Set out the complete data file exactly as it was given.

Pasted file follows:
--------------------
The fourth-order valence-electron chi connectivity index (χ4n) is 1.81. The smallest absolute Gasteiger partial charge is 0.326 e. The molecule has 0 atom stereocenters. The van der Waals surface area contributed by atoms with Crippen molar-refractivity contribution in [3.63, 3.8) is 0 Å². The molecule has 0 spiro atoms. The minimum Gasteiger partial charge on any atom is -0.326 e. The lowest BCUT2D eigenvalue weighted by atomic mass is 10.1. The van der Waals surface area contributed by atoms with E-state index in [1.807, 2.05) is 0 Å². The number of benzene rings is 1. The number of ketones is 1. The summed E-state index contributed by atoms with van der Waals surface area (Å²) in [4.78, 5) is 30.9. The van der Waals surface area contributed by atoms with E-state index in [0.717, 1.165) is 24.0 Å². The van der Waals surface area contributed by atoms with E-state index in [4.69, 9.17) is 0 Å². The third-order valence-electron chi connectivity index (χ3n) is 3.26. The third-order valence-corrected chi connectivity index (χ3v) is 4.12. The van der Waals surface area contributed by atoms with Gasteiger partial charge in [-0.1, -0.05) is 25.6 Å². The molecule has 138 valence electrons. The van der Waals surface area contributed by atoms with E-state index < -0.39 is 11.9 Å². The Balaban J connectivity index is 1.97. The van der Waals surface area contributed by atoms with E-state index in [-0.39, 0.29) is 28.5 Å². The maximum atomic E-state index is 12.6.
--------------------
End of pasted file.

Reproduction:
The fourth-order valence-electron chi connectivity index (χ4n) is 1.81. The smallest absolute Gasteiger partial charge is 0.326 e. The molecule has 0 atom stereocenters. The van der Waals surface area contributed by atoms with Crippen molar-refractivity contribution in [3.63, 3.8) is 0 Å². The molecule has 0 spiro atoms. The minimum Gasteiger partial charge on any atom is -0.326 e. The lowest BCUT2D eigenvalue weighted by atomic mass is 10.1. The van der Waals surface area contributed by atoms with E-state index in [1.807, 2.05) is 0 Å². The number of benzene rings is 1. The number of ketones is 1. The summed E-state index contributed by atoms with van der Waals surface area (Å²) in [4.78, 5) is 30.9. The van der Waals surface area contributed by atoms with E-state index in [0.717, 1.165) is 24.0 Å². The van der Waals surface area contributed by atoms with E-state index in [4.69, 9.17) is 0 Å². The third-order valence-electron chi connectivity index (χ3n) is 3.26. The third-order valence-corrected chi connectivity index (χ3v) is 4.12. The van der Waals surface area contributed by atoms with Gasteiger partial charge in [-0.1, -0.05) is 25.6 Å². The molecule has 138 valence electrons. The van der Waals surface area contributed by atoms with E-state index < -0.39 is 11.9 Å². The Balaban J connectivity index is 1.97. The van der Waals surface area contributed by atoms with E-state index in [-0.39, 0.29) is 28.5 Å². The maximum atomic E-state index is 12.6.